The BIGGEST Reason Your Legs Don't Grow

The BIGGEST Reason Your Legs Don't Grow

You're ignoring 33% of your legs. 

We've covered how to grow massive quads. But even the 5 best exercises for quad growth might not be enough to reach your full lower body potential. 

Chances are you might be crushing the squats, but what about the rest of your leg? If you don't work out the entire musculature of your lower body, you'll be sacrificing both performance and size. 

In fact - in well developed legs - the hamstrings will represent 33% of your total leg size.

Not only do well developed hamstrings look great, but they're also important for preventing injury, and helping your leg produce force in a well-balanced manner.

In this article, we will break down the anatomy of the hamstrings along with the best approach for hamstring hypertrophy.


The Anatomy Of The Hamstrings

The hamstring muscle group is made up of the biceps femoris long head and short head, semimembranosus, and semitendinosus muscles.

The biceps femoris short head is really only used with walking so we won’t talk about it much.

The biceps femoris is located on the outside, while the semimembranosus and semitendinosus are located on the inside.

All of the muscles originate at your sit bone and insert on the tibia (shin bone). Since the hamstrings cross the hip and knee joints, they contribute to movement both at the hip and knee. 

These movements, hip extension and knee extension, are the two components we will exploit to make your hamstrings grow.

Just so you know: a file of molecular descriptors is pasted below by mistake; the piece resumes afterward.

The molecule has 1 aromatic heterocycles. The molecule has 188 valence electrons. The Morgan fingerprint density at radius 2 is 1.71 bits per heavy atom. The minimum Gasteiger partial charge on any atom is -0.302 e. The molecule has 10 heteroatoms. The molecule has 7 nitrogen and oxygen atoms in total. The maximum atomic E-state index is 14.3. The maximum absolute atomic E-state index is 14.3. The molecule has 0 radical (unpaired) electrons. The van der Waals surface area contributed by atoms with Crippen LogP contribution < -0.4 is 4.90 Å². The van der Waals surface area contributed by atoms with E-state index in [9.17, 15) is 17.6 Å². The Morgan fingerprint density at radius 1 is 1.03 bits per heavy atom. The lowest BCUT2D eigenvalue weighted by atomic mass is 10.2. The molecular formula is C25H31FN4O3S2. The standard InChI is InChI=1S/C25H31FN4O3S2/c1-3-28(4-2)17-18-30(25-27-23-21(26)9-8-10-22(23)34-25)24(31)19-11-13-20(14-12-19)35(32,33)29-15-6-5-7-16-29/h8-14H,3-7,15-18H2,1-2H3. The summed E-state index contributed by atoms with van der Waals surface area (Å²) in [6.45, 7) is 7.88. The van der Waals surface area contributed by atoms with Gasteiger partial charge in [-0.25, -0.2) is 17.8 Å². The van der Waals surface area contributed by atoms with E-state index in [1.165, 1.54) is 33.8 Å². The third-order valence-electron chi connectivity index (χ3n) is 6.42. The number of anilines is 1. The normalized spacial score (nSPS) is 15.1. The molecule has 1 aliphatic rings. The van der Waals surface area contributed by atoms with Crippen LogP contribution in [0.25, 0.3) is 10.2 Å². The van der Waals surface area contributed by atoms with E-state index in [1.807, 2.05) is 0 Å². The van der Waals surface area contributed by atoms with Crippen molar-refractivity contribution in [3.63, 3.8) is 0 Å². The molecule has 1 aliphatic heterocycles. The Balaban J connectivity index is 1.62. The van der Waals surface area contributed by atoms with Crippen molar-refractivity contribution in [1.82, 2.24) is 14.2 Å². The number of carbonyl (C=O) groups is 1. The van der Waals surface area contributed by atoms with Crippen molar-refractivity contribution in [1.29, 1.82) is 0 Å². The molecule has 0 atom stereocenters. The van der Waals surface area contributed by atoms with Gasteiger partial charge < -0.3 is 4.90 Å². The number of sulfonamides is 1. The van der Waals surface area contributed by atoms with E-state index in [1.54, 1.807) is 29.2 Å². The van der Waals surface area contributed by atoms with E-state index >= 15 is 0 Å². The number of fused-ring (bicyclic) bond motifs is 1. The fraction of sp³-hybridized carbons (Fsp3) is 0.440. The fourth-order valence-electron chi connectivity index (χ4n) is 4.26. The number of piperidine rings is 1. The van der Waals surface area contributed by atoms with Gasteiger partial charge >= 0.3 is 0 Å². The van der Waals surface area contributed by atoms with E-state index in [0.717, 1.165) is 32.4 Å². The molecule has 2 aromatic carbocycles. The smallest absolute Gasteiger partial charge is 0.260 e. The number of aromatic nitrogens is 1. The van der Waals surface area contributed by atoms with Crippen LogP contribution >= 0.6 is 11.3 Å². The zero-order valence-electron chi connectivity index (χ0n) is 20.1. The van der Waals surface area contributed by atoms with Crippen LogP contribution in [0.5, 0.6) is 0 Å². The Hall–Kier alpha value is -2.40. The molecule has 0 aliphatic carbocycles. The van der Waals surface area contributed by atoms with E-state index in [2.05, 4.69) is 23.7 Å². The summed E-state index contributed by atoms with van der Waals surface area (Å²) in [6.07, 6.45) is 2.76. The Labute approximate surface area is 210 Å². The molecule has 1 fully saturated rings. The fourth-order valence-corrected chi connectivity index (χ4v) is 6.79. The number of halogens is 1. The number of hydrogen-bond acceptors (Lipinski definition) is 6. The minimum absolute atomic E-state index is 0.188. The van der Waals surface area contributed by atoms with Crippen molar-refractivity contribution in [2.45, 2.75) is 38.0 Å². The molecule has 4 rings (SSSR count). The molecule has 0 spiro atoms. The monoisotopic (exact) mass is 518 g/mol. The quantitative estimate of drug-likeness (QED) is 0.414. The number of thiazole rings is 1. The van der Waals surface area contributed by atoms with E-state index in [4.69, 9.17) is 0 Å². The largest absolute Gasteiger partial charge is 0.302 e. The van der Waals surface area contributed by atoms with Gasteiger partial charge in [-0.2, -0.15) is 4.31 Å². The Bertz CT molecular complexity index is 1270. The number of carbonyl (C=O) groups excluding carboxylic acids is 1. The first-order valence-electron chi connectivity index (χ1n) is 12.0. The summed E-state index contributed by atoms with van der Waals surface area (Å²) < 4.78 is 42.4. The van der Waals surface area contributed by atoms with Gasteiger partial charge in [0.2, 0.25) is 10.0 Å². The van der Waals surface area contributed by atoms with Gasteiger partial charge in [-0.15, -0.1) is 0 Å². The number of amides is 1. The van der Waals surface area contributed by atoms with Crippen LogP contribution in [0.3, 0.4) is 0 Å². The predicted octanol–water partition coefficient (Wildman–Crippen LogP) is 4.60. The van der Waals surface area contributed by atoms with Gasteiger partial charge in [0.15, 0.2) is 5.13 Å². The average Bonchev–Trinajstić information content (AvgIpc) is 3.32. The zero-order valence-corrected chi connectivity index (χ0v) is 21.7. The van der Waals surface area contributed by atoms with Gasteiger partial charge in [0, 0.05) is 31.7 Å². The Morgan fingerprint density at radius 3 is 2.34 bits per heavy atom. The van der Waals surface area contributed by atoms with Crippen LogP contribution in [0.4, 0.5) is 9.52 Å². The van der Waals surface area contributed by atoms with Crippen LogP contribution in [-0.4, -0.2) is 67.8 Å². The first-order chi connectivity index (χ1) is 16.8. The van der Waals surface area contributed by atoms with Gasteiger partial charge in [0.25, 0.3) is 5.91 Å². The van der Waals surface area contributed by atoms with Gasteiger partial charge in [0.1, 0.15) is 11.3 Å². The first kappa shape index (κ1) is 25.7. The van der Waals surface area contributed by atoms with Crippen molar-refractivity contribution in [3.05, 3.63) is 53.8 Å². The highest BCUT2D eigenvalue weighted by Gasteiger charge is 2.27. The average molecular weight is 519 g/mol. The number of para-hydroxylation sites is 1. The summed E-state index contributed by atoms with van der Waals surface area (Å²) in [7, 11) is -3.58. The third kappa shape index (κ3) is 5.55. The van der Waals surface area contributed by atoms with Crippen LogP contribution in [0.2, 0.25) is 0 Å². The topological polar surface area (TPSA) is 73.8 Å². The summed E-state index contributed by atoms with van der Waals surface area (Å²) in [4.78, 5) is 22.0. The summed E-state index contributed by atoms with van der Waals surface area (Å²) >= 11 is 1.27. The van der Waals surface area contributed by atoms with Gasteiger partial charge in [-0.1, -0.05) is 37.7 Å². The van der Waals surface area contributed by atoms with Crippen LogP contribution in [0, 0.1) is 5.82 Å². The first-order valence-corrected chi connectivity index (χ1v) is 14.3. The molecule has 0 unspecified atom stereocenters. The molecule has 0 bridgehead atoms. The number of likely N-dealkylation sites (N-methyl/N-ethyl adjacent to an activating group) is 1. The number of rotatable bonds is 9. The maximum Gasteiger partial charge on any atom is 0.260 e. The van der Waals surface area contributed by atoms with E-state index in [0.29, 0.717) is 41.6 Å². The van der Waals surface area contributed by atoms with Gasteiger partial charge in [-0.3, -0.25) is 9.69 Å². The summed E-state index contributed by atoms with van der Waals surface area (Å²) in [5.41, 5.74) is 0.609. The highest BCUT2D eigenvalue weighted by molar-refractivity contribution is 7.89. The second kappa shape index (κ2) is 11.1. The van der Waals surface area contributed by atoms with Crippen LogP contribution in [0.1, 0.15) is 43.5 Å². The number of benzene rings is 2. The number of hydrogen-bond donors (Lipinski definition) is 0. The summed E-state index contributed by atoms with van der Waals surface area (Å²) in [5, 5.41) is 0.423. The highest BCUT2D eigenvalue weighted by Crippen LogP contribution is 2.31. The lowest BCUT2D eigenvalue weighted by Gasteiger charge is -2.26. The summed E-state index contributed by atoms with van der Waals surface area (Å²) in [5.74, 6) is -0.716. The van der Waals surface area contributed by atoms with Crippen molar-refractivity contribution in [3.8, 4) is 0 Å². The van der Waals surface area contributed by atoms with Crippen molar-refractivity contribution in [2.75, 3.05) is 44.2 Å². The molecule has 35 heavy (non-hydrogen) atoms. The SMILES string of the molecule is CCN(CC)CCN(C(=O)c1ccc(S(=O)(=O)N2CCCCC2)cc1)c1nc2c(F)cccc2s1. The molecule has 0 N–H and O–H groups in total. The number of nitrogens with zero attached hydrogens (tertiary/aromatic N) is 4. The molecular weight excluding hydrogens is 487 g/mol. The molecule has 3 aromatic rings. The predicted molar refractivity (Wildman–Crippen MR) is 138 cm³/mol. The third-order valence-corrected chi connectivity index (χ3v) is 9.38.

Hip Extension, Knee Flexion, And Combination Exercises

What Is The Difference?

Hip extension focused exercises are more likely to evenly recruit the hamstrings compared to knee flexion exercises (1), but tend to more fully activate the semibranosus and bicep femoris muscles. 

In contrast, knee flexion focused exercises are more likely to activate semitendinosus muscle.


However there is some overlap, and a combination of exercises is required to get the most effective growth out of your hamstrings. 


The Best Way To Grow Your Hamstrings

As mentioned above, hamstrings aren't completely activated with all movements, especially exercises that tend to focus on only one part of motion, like hamstring curls (1).  

For the most effective hamstring hypertrophy, you will want to attack hip flexion and knee flexion simultaneously AND mix in a balanced amount of isolated hip and knee exercises.

Additionally, exercises that target the posterior chain (like a Romanian deadlift)
 will fully activate the hamstring.

Next week, we'll be covering some of the BEST exercises for hamstring performance and growth. So stay tuned! 


References

1. Bourne MN, Opar DA, Al Najjar A, et al. Impact of exercise selection on hamstring muscle activation. Br J Sports Med. 2017;51(13):1021-1028. 

 

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